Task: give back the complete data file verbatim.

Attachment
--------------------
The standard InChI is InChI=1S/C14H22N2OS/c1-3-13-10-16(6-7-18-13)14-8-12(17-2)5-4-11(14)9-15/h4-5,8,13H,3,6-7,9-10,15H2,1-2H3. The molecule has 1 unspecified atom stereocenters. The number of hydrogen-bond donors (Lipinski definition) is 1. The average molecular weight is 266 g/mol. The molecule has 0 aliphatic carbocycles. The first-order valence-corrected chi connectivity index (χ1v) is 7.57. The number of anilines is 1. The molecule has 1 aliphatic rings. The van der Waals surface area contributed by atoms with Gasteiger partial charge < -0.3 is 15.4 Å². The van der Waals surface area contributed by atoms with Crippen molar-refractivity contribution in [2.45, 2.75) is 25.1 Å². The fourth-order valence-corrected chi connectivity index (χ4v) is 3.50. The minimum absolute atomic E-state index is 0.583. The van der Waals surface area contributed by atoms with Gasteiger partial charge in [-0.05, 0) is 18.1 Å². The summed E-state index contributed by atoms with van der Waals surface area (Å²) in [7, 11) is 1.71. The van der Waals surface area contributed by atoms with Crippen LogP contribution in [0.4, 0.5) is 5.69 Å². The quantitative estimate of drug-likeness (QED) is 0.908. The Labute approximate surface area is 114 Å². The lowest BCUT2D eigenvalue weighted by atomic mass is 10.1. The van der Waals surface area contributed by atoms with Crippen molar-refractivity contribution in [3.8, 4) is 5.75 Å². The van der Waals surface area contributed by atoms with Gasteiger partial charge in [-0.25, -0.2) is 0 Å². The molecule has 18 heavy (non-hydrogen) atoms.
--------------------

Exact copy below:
The standard InChI is InChI=1S/C14H22N2OS/c1-3-13-10-16(6-7-18-13)14-8-12(17-2)5-4-11(14)9-15/h4-5,8,13H,3,6-7,9-10,15H2,1-2H3. The molecule has 1 unspecified atom stereocenters. The number of hydrogen-bond donors (Lipinski definition) is 1. The average molecular weight is 266 g/mol. The molecule has 0 aliphatic carbocycles. The first-order valence-corrected chi connectivity index (χ1v) is 7.57. The number of anilines is 1. The molecule has 1 aliphatic rings. The van der Waals surface area contributed by atoms with Gasteiger partial charge < -0.3 is 15.4 Å². The van der Waals surface area contributed by atoms with Crippen molar-refractivity contribution in [2.45, 2.75) is 25.1 Å². The fourth-order valence-corrected chi connectivity index (χ4v) is 3.50. The minimum absolute atomic E-state index is 0.583. The van der Waals surface area contributed by atoms with Gasteiger partial charge in [-0.05, 0) is 18.1 Å². The summed E-state index contributed by atoms with van der Waals surface area (Å²) in [7, 11) is 1.71. The van der Waals surface area contributed by atoms with Crippen LogP contribution in [0.4, 0.5) is 5.69 Å². The quantitative estimate of drug-likeness (QED) is 0.908. The Labute approximate surface area is 114 Å². The lowest BCUT2D eigenvalue weighted by atomic mass is 10.1. The van der Waals surface area contributed by atoms with Crippen molar-refractivity contribution in [3.8, 4) is 5.75 Å². The van der Waals surface area contributed by atoms with Gasteiger partial charge in [-0.25, -0.2) is 0 Å². The molecule has 18 heavy (non-hydrogen) atoms.